How IFAW is helping animals and people during the Ukraine crisisLearn more
As we near the end of 2023, let’s look back on 10 of the ways your support has enabled us to save and protect animals this year. Thanks to our supporters, IFAW has helped transport a dozen big cats from conflict-affected areas of Ukraine, opened a new Dolphin Rescue Center, and responded to disasters around the world.
Here are just 10 victories animals experienced this year, made possible by IFAW’s dedicated team and supporters like you:
A lion, a lioness, and her three cubs were surrendered from a breeding facility to Wild Animal Rescue, no longer able to be cared for due to the impacts of the ongoing war. IFAW helped Wild Animal Rescue organise their transportation to Poznań Zoo in Poland, as part of a larger evacuation effort of big cats, including tigers and leopards. The lions made a 20-hour journey, and although the cubs have experienced significant trauma, they are fortunate enough to still be with their mother. The priority of Poznań Zoo is to care for these animals until they can find suitable forever homes.
Did you know the largest land animals are scared of bees? Because elephants avoid bees, building a beehive fence can prevent elephants from roaming into human communities. We built one in Malawi, where the elephant population of Kasungu National Park has increased from 40 individuals in 2014 to nearly 400 following our conservation efforts—a victory in itself—but where human-elephant conflict can threaten the livelihoods of farmers. The construction of the fence has provided employment opportunities to 150 members of the community and creates room for coexistence.
This spring, IFAW worked with Habitat Innovation and Management to restore Two Thumbs Wildlife Trust Sanctuary, which was damaged by the Black Summer bushfires. On the property, the teams installed 100 innovative Habitech nest boxes, which are designed to mimic natural tree hollows. Each nest box can house two different species in two separate chambers, providing homes for birds, bats, sugar gliders, and other small animals. Within two months of installation, 75% of the boxes were occupied. In addition to installing the boxes, the teams also carved 20 tree hollows, planted 2,000 native grasses and trees, dispersed seeds to enhance biodiversity, and performed important soil erosion control and fencing work to help this landscape recover.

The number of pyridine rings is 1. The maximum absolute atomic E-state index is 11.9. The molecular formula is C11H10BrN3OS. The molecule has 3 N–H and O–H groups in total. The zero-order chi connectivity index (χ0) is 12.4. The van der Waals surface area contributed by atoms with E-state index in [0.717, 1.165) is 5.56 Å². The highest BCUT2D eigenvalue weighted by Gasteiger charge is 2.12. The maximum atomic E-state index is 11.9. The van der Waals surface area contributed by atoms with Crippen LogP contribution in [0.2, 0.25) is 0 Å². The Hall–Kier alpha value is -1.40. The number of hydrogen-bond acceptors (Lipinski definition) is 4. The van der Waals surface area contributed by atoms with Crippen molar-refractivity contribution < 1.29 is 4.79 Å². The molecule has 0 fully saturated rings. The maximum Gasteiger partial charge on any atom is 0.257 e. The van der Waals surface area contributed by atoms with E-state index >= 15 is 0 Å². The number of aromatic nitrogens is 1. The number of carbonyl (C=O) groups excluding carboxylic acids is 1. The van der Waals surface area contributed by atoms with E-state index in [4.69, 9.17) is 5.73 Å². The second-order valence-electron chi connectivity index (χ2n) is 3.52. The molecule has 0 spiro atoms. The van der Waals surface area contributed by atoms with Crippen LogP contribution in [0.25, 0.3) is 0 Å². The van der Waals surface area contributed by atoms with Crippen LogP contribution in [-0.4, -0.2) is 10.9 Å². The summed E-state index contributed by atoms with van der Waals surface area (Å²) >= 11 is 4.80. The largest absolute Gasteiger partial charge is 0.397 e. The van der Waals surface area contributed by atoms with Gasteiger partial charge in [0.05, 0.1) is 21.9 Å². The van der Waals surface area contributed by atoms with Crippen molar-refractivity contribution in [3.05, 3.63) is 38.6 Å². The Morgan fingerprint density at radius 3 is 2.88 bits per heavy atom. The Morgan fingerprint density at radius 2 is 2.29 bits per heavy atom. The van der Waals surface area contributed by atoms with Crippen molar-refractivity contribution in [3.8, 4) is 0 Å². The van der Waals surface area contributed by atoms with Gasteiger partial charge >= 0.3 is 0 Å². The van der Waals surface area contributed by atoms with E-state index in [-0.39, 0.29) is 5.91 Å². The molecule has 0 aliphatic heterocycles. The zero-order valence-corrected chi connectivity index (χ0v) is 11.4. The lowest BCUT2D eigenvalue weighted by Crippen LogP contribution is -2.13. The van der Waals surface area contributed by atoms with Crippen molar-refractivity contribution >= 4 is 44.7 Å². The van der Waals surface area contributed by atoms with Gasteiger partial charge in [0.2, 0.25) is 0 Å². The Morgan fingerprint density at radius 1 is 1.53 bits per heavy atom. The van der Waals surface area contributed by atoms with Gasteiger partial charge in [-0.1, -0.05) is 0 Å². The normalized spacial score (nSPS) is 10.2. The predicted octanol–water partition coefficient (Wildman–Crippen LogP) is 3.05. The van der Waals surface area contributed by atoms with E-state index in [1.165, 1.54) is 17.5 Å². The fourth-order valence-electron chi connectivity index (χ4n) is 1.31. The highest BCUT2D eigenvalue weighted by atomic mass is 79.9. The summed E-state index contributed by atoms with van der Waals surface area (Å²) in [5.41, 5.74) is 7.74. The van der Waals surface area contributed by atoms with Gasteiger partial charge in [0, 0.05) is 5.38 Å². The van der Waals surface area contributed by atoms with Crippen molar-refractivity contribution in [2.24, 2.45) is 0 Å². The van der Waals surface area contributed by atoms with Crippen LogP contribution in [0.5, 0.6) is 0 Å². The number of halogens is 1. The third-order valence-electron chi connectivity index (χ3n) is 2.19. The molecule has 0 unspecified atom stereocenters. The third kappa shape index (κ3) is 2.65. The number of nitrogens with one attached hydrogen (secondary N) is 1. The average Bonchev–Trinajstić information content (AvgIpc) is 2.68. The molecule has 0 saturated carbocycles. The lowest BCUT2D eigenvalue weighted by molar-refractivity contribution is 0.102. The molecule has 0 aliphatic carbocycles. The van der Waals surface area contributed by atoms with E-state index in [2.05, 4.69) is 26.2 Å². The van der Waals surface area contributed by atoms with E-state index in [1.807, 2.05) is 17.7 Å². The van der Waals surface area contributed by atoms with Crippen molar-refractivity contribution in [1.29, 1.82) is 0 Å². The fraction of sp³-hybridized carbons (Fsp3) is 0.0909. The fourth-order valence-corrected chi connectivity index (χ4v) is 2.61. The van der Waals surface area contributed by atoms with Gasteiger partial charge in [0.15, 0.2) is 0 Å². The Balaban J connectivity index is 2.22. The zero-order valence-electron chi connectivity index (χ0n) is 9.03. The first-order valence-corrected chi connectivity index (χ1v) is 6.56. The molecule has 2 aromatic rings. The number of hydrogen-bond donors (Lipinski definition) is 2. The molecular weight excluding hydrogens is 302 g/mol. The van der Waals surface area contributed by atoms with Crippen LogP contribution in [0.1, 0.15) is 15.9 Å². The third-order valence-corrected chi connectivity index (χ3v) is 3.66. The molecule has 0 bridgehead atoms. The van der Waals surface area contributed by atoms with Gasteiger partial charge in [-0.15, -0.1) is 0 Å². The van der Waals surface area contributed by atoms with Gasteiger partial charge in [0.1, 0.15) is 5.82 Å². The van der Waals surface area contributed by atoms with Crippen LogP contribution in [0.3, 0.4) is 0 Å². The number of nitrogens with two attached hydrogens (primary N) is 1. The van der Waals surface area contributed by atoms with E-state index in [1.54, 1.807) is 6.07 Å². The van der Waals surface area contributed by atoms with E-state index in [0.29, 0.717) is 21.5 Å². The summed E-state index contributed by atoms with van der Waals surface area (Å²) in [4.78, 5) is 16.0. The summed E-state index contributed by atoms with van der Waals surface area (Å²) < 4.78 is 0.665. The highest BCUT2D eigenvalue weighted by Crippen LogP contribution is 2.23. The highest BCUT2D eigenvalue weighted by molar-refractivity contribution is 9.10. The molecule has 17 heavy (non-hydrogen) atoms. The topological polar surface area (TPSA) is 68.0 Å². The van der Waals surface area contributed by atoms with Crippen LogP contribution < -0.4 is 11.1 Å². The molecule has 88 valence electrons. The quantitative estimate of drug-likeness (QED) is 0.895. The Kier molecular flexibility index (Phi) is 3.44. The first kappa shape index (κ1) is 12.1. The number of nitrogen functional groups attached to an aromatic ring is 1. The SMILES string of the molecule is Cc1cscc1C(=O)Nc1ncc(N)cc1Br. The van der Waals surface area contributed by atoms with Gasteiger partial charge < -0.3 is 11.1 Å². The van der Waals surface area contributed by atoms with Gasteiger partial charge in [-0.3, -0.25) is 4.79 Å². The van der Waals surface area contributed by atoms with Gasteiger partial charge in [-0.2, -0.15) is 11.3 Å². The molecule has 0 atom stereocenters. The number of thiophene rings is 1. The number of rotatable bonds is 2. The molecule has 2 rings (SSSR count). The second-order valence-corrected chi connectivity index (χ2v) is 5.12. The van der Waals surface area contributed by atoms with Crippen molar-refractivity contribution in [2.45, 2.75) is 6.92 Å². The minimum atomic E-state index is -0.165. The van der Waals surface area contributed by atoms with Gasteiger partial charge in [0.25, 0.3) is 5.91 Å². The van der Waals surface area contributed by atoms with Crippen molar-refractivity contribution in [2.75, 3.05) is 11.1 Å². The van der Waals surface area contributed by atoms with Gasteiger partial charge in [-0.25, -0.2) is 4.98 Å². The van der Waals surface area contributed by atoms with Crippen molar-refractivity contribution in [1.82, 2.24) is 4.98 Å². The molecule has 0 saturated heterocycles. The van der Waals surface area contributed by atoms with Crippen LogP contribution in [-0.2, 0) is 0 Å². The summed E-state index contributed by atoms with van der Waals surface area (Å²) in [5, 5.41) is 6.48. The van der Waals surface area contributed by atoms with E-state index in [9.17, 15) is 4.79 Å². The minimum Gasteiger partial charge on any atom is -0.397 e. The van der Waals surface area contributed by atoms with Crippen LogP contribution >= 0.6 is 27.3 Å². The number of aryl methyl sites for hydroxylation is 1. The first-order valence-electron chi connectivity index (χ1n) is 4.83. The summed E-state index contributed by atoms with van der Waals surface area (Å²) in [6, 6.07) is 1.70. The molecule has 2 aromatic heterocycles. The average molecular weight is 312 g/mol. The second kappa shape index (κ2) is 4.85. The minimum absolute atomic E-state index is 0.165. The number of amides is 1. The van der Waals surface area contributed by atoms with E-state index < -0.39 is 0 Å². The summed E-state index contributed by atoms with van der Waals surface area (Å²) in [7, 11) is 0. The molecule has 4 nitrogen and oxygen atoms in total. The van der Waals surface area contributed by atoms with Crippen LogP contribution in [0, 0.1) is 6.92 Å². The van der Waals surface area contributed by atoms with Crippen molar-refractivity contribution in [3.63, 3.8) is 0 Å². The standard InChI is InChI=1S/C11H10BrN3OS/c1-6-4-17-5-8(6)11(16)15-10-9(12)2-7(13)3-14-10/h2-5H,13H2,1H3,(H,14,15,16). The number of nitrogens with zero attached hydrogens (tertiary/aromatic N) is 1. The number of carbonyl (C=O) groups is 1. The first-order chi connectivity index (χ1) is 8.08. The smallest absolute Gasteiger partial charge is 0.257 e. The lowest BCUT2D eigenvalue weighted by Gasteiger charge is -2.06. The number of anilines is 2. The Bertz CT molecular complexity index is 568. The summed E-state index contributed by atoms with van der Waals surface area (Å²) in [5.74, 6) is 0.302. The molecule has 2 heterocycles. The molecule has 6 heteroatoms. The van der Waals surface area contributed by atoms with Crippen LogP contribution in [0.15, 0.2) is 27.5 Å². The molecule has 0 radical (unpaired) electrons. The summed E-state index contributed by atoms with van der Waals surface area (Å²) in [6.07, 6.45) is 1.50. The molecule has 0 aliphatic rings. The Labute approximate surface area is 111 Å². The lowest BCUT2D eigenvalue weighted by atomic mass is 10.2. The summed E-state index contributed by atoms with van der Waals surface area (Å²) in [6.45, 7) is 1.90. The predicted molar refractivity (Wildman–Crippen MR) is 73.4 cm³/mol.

Threatened by vessel strikes and entanglement, the North Atlantic right whale is critically endangered—approximately 350 individual whales remain. The IFAW-commissioned research vessel Song of the Whale aimed to monitor the movements and track the behaviours of right whales so we are better equipped to protect them. This year, Song of the Whale was on the water for 150 days, sailing along the US East Coast from St. Augustine, Florida to Georges Bank off Canada. Using underwater microphones and thermal cameras, our team detected the presence of whales, taking photos to identify unique individuals and critical mother-calf pairs. This monitoring informs conservation actions necessary to protect this species from extinction. Multiple advocacy events were held during the journey resulting in over 1,000 visitors onto the vessel and substantial media attention, helping to spread awareness of the plight of the North Atlantic right whale.